I am so at home in Dublin, more than any other city, that I feel it has always been familiar to me. It took me years to see through its soft charm to its bitter prickly kernel - which I quite like too.

Home Uncategorized Scourging Buffoonery

Scourging Buffoonery

Amanda Bell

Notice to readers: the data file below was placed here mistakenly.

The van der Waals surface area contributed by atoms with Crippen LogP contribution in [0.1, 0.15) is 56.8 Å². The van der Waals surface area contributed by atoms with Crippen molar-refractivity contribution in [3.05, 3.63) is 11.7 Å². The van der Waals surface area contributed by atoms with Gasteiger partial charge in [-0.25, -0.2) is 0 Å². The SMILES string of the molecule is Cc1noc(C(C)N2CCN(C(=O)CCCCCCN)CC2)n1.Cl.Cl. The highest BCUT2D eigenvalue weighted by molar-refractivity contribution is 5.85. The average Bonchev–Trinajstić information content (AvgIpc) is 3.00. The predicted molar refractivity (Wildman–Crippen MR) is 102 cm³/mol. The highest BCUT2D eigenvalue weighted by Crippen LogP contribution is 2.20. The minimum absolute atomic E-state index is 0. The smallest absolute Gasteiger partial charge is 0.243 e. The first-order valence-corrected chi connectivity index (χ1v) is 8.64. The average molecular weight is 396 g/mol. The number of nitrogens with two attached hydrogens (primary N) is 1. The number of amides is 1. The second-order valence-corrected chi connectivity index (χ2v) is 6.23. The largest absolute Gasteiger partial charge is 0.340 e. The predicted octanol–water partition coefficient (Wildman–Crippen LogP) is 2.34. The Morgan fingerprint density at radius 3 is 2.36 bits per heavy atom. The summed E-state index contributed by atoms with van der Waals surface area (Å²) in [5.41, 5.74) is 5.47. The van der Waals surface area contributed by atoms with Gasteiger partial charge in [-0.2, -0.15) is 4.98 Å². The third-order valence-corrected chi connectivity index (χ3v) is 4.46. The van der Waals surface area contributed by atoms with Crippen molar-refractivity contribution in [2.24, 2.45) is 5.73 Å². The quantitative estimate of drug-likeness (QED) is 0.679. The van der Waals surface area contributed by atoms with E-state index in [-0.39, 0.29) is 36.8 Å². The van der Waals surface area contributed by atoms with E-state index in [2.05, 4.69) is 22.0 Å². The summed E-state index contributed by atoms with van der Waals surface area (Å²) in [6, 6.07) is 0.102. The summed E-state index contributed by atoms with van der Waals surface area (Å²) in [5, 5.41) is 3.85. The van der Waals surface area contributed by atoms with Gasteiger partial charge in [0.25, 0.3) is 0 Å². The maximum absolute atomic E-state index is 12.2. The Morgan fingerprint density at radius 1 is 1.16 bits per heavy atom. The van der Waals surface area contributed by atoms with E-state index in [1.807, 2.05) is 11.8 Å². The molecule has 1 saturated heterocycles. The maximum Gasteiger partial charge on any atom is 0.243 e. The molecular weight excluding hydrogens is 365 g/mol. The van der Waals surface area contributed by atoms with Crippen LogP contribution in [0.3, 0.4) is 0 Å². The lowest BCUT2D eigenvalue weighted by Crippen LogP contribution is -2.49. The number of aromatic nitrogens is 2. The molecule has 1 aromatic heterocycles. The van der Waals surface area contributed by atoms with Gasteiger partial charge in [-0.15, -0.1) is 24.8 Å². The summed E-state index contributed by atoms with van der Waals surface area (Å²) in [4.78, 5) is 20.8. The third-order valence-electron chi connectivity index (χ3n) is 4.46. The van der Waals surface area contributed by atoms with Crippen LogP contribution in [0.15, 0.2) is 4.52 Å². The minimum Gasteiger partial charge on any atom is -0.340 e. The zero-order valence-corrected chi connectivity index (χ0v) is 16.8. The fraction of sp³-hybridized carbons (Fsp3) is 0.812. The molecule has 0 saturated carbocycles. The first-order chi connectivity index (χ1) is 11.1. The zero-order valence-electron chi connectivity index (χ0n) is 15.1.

Pathogens Love A Patsy: Pandemic & Other Poems, by Rita Ann Higgins, Salmon Poetry, 96 pp, €12, ISBN: 978-1912561902 Cultural memory of the Spanish flu of 1918 is strangely absent from the literature of the period, but the same is unlikely to be said of the current pandemic, given the proliferation of creative writing projects documenting the communal experience of Covid-19 nationally and internationally. In Ireland alone, both UCD and TCD’s libraries are building collections related to the lockdown of 2020, and anthologies such as the Munster Literature Centre’s Poems from Pandemia are forthcoming before the end of the year. Salmon Poetry has been quick off the mark with the publication of Rita Ann Higgins’s Pathogens Love A Patsy: Pandemic & Other Poems, barely a year since the publication of her last collection This Killer City, and there’s no better person than Higgins to capture the zeitgeist. The book is in three sections; the first consists of thirteen pandemic poems, most of which were broadcast on Brendan O’Connor’s Saturday morning programme on RTE Radio 1. Composed weekly from the lockdown in March to the end of June, Higgins’s poems vividly reflect the unfolding drama and its effect on the collective psyche, following a trajectory from panic through fear to suspicion, and then probing the cracks in social cohesion as she homes in on how the virus amplifies inequality, yet again having a disproportionate impact on the poor, the sick and the old. The pandemic section ends on an ominous note with “Nothing is Random”, the penultimate verse of which comments: We have changed over these months. It’s easier to tell ourselves we’re the same. So much to process and thinking differently is fatiguing. We never got that memo, or the one about mortality either. You wonder why the person in the mirror with the broken capillaries is in your house, wearing your clothes. It is a fitting point at which to segue into section two: “Poems of Isolation: I’m Hanna Greally (I want to go home).” This harrowing thirty-one-stanza sequence is based on Hanna Greally’s memoir Birds’ Nest Soup (published by Alan Figgis in 1971), and is in the voice of a woman wrongfully incarcerated in St Loman’s Psychiatric Hospital in Mullingar for almost two decades in the 1940s and ’50s. The sequence is a timely reminder of the collusion of families and communities in suppressing individuals whose existence was regarded as compromising, embarrassing or…



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